clock menu more-arrow no yes

Hillary Clinton just took a step toward Elizabeth Warren's view on monopolies

Justin Sullivan/Getty Images

Tucked away in a fact sheet released on the Clinton campaign website Monday is a little-noticed set of bullet points that signals something important about how Hillary Clinton would govern. The campaign outlined an aggressive plan for beefing up the nation’s antitrust laws in order to “address excessive concentration” among major industries and end the “abuse of economic power” by corporations.

The proposals are significant because they don’t require passing legislation in Congress. Simply by choosing officials devoted to more vigorous enforcement of antitrust laws, Clinton can bring about a big shift in the way the nation’s antitrust laws are enforced.

The Obama administration has already taken a stronger stance on antitrust issues than President George W. Bush did. The antitrust principles outlined in Clinton’s fact sheet suggest she could beef up antitrust enforcement even further. The big question is how ambitious she’ll be about it.

Democrats are traditionally tougher than Republicans on antitrust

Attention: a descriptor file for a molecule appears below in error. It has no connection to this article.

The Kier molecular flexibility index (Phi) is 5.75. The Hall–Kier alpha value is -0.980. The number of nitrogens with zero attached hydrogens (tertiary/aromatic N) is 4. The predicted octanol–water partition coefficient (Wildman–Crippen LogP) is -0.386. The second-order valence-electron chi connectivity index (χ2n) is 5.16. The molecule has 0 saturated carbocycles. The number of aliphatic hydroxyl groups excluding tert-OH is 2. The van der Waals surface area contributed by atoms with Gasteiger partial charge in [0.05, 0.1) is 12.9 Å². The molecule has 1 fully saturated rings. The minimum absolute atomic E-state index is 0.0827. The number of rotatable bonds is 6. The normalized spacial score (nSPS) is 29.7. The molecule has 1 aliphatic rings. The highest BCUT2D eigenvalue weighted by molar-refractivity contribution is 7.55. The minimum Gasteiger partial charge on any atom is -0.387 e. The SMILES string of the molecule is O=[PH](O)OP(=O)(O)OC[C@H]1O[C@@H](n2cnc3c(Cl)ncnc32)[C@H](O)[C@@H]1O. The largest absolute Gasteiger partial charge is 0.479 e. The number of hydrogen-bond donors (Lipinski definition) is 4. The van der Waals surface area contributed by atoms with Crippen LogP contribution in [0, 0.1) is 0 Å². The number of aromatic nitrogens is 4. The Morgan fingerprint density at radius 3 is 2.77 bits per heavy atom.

George W. Bush Library Dedication Attended By President Obama And Former Presidents Photo by Alex Wong/Getty Images

Barack Obama came into the White House vowing to be tougher than George W. Bush. Bush was widely seen as weakening antitrust enforcement compared with the vigorous policies of President Bill Clinton. The Clinton administration, in turn, was generally seen as more active in antitrust enforcement than the Reagan and first Bush administrations.

These partisan divisions were best illustrated by the Microsoft antitrust case of the 1990s. The Clinton Justice Department concluded that Microsoft had violated antitrust laws by integrating its web browser, Internet Explorer, with the Windows operating system. It launched an epic legal battle that ultimately led to a victory in court for the government in 1999 and an order to break Microsoft up in 2000.